Germany – To provide medium-sized industrial businesses in Germany with access to green electricity produced by offshore wind farms, RWE and Commerzbank intend to establish a “Green Mittelstand Fund”.
The new fund will provide these businesses with the chance to secure green electricity for the first time through long-term power purchase agreements (PPAs). Large industrial clients have historically had the ability to sign such long-term power purchase agreements with significant green electricity projects. As part of this fund, medium-sized businesses have two options: On the one hand, they are able to invest directly in the envisioned offshore wind farm. On the other hand, they can achieve their decarbonization goals by using a PPA to secure long-term green electricity. You can combine either choice.
Around one gigawatt of installed capacity is expected from the proposed wind farm (GW). In accordance with the proposed amendment to the German Wind Energy at Sea Act, the companies wish to submit an application for a seabed for the wind farm within the framework of future tenders. In 2023, these auctions are anticipated to take place. RWE intends to own 51% of the wind farm’s shares, with Commerzbank offering the remaining 49% to interested medium-sized businesses through the “Green Mittelstand Fund.” The wind farm will be designed, constructed, and run by RWE.
The business will promise to make the power produced there accessible to medium-sized businesses. From the German “Mittelstand,” Commerzbank intends to provide green electricity to its clients directly. On the one hand, this will happen through customized financing and credit options for medium-sized businesses’ equity investments in the offshore wind farm. On the other hand, the idea provides the opportunity to buy green electricity from the wind farm through PPAs, starting with a tranche equivalent to a capacity of 5 megawatts – tailored to the electricity needs of medium-sized businesses.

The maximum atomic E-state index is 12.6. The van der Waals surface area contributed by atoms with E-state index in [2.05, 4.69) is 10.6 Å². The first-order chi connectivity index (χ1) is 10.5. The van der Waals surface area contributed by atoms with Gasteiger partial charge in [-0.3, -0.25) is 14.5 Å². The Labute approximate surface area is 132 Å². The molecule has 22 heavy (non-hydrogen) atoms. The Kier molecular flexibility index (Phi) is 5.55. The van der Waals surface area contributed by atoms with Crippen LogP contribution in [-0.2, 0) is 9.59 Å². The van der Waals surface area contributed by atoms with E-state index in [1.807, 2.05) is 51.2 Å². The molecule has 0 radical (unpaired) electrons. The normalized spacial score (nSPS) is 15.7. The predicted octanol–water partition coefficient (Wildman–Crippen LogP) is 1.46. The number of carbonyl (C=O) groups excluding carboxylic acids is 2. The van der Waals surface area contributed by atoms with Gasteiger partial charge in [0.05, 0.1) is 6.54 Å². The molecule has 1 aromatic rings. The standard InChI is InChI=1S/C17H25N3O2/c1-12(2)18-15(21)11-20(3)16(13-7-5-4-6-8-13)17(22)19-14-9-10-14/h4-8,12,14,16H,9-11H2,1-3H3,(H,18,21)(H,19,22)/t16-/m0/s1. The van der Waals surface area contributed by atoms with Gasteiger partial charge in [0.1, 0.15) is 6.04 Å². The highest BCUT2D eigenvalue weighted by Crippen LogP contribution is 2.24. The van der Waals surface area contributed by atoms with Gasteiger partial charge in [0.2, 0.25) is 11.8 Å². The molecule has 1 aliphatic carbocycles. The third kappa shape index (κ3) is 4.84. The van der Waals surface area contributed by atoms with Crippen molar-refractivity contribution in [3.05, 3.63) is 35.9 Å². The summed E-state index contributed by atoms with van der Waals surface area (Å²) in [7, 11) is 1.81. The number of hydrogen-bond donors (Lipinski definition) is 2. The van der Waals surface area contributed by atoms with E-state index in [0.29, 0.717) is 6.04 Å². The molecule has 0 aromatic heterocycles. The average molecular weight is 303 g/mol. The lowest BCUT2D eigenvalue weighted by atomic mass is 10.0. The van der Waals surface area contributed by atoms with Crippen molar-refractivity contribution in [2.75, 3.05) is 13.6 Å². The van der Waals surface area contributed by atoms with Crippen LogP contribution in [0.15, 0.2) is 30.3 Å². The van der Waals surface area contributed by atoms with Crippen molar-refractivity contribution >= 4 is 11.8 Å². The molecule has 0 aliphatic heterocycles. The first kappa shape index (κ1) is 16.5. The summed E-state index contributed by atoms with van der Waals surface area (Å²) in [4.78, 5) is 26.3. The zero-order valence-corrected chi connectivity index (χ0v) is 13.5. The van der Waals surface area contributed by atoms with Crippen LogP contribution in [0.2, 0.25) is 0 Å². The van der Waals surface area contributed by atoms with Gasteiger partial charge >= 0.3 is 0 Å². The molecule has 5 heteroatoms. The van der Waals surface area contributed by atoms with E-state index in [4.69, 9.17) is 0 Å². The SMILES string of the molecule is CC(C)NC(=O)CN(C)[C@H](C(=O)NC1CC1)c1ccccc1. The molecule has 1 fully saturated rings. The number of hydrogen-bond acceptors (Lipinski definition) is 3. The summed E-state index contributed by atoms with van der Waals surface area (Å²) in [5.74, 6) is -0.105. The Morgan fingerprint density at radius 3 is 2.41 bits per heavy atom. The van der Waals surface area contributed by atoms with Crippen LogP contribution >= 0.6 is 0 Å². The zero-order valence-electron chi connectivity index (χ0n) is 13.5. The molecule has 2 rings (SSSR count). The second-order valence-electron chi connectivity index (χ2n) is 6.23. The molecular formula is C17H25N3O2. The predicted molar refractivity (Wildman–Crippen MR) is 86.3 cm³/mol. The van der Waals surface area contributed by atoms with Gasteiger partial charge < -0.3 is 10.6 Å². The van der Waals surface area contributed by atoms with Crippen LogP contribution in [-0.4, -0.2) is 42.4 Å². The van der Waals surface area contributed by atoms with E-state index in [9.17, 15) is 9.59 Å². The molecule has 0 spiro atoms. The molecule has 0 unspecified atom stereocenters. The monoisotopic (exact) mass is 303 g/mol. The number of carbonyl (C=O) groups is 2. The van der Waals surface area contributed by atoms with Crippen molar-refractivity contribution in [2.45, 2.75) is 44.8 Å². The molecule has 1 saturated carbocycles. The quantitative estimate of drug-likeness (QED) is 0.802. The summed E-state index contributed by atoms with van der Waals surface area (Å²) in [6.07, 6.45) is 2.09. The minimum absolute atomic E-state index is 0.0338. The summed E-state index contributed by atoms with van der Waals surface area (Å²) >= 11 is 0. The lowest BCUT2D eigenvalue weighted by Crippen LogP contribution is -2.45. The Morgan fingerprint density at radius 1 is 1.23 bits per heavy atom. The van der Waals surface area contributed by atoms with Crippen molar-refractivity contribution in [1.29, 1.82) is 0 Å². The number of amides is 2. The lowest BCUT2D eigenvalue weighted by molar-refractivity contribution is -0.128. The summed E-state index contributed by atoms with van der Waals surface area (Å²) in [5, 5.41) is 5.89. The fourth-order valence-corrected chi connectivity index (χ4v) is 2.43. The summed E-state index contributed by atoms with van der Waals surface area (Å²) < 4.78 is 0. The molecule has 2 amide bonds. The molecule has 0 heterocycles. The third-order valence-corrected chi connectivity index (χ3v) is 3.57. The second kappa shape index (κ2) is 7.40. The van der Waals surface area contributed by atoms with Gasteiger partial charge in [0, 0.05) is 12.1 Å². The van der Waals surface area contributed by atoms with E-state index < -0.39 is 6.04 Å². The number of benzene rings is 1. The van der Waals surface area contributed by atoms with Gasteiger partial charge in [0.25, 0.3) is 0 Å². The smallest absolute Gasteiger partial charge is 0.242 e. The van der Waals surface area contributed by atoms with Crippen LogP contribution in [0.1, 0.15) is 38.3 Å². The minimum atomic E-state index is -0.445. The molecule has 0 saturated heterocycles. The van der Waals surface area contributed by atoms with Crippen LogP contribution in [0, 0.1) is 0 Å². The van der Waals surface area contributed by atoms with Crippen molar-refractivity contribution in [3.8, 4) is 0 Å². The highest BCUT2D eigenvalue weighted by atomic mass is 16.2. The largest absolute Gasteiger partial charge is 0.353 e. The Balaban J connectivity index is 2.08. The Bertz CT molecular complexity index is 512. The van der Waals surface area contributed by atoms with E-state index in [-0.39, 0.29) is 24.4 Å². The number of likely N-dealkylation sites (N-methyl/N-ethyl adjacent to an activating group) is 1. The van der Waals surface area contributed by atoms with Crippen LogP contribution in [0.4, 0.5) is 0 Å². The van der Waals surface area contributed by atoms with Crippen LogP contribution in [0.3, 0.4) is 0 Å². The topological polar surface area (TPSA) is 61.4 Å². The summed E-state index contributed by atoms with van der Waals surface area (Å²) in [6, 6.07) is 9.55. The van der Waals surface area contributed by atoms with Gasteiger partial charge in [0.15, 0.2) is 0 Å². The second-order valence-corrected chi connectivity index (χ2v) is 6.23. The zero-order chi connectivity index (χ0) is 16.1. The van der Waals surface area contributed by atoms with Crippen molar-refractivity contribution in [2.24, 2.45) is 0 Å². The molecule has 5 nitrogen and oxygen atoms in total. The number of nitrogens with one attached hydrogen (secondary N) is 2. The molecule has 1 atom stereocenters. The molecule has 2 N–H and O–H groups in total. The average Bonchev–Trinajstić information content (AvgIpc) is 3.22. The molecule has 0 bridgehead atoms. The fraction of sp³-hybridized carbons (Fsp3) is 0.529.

To be climate neutral by 2045, Germany will require enormous amounts of green electricity. In order to advance offshore wind’s seabed to at least 70 GW by 2045, expansion targets must be raised under the German Wind Energy at Sea Act amendment. Speed and a clear focus on assisting the economy in shifting to climate-friendly production are required to take advantage of industrial policy-related opportunities and make Germany a leading location for investment in renewable energies. To achieve this, the majority of the clean energy generated by offshore wind power must be used by industry and the German “Mittelstand” (medium-sized businesses).
Designing the bidding conditions for offshore wind turbines on so-called non-pre-surveyed areas without the negative bidding component, as the current draft law does, is one requirement for this. German businesses, which already pay record-high energy prices, would be forced to pay more for green electricity as a result of this bid component. Additionally, the criteria for the award procedure need to be improved. They should be picked with the overarching objective of providing green electricity in a clever and system-serving manner in mind, while also allowing differentiation between the bids.